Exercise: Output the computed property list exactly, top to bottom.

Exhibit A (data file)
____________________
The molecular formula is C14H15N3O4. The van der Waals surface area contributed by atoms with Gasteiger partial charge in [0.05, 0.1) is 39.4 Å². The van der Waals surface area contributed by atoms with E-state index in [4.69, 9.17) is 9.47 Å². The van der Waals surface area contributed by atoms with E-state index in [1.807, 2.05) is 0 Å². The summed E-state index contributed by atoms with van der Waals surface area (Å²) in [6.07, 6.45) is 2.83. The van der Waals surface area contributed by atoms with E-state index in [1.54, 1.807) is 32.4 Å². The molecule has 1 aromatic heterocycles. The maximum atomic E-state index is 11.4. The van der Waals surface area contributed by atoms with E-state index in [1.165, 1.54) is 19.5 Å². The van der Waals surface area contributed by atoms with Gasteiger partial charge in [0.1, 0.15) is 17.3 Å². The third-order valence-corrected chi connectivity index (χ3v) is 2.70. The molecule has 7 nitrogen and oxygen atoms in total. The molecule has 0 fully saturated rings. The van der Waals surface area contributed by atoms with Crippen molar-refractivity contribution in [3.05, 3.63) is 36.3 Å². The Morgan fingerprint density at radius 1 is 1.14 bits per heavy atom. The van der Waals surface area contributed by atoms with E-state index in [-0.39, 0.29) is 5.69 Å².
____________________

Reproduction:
The molecular formula is C14H15N3O4. The van der Waals surface area contributed by atoms with Gasteiger partial charge in [0.05, 0.1) is 39.4 Å². The van der Waals surface area contributed by atoms with E-state index in [4.69, 9.17) is 9.47 Å². The van der Waals surface area contributed by atoms with E-state index in [1.807, 2.05) is 0 Å². The summed E-state index contributed by atoms with van der Waals surface area (Å²) in [6.07, 6.45) is 2.83. The van der Waals surface area contributed by atoms with E-state index in [1.54, 1.807) is 32.4 Å². The molecule has 1 aromatic heterocycles. The maximum atomic E-state index is 11.4. The van der Waals surface area contributed by atoms with E-state index in [1.165, 1.54) is 19.5 Å². The van der Waals surface area contributed by atoms with Gasteiger partial charge in [0.1, 0.15) is 17.3 Å². The third-order valence-corrected chi connectivity index (χ3v) is 2.70. The molecule has 7 nitrogen and oxygen atoms in total. The molecule has 0 fully saturated rings. The van der Waals surface area contributed by atoms with Crippen molar-refractivity contribution in [3.05, 3.63) is 36.3 Å². The Morgan fingerprint density at radius 1 is 1.14 bits per heavy atom. The van der Waals surface area contributed by atoms with E-state index in [-0.39, 0.29) is 5.69 Å².